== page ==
According to Brian Costello of the New York Post, the Jets are toying around with ways of getting creative with a contract offer to Cousins, including offering the free agent quarterback an absurd $60 million guaranteed in the first year.
Yes, sixty million dollars. The logic here is that the Jets can't really match up with other potential suitors -- the Vikings, Jaguars, Cardinals and Broncos come to mind -- in terms of offering immediate competitiveness. Such is life on a bad team located in the same division as Tom Brady and Bill Belichick.
But they can compete with those teams in terms of money. In fact, the Jets have more than just about any other team in the league. Once they release Muhammad Wilkerson (and that will happen) and Matt Forte (and that is likely to happen), New York will be in the range of $100 million in cap space.
Go out and lob $60 million of that in Cousins face, make him swim in it Scrooge McDuck style, and all of a sudden you put him in a position where it's difficult to say no. Cousins can talk about playing for less money all he wants, but there's no one else getting him $60 million up front, in the first year of a contract. At that point you're talking $100 million or more in the first three years of the deal, and basically approaching a contract that ends up being fully guaranteed.
Under this construct, the Jets would also have another $30 million or so to go out and spend on free agents who can help Cousins immediately, not to mention the freedom to either use the No. 6 pick on an impact player (Calvin Ridley, Quenton Nelson, Saquon Barkley come to mind) or to trade down and pick up several players who can make the team better.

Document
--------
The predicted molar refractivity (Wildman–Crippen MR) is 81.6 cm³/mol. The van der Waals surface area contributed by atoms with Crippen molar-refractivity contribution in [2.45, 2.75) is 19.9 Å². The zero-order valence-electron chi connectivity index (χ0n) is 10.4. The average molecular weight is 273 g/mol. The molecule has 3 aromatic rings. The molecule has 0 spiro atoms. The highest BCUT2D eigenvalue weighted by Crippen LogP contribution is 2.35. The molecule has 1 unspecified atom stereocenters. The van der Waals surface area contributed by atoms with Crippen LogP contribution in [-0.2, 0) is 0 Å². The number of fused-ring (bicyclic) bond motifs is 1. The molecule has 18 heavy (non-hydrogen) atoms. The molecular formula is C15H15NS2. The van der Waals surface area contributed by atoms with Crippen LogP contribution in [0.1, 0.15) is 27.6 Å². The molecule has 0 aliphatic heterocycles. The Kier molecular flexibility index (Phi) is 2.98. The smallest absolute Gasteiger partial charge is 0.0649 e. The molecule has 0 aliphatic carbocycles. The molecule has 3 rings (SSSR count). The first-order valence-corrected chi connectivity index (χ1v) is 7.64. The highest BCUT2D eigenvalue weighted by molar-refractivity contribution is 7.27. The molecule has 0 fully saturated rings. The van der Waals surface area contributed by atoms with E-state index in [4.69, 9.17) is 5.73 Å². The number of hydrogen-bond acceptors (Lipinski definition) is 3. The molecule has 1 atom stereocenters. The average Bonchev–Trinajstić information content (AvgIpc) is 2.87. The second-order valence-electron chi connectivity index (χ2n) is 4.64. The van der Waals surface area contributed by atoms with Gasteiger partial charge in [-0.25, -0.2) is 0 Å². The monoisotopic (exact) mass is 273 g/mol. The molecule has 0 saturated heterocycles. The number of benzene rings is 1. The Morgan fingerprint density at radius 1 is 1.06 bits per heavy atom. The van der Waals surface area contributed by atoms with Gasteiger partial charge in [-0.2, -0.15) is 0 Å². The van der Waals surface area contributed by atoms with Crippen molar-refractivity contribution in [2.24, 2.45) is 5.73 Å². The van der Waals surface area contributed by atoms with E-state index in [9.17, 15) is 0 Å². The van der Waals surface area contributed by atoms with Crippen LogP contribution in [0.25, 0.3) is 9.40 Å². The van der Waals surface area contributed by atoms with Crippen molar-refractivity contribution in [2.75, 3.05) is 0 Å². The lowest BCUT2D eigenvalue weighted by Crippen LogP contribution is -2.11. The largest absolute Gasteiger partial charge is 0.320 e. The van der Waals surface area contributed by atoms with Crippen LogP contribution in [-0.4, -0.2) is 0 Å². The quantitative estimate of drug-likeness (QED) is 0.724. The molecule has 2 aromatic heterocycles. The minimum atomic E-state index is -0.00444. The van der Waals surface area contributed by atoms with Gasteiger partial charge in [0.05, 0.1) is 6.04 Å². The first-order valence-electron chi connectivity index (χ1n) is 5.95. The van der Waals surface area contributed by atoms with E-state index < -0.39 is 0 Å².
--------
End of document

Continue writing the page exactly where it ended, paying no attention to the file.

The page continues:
The Jets would ostensibly be selling Cousins on a multi-year plan that features them improving this year and then really trying to make a leap in the next few years, when they can be aggressive again in free agency thanks to Cousins's cap number coming down in the later years of his contract.
Whether or not Cousins is willing to go down that path with the Jets may depend on comfort for him. He clearly liked Washington and was willing to make something work, but the franchise never committed to him, particularly on the financial front. The Jets won't have that problem, and they can sell him on Jeremy Bates, a disciple of Mike Shanahan's offense, providing Cousins a lot of comfort with the system in place.
Everything here, by the way, is predicating on the Redskins . Washington agreed to a , so it would be silly/obtuse to tag Cousins. But you never know with them.
They just have to hope that the combination of players, system and financial opportunity for Cousins beats out what everyone else is offering. Based on the rumors being thrown around, they have to at least feel good about their chance to overwhelm Cousins with the almighty dollar.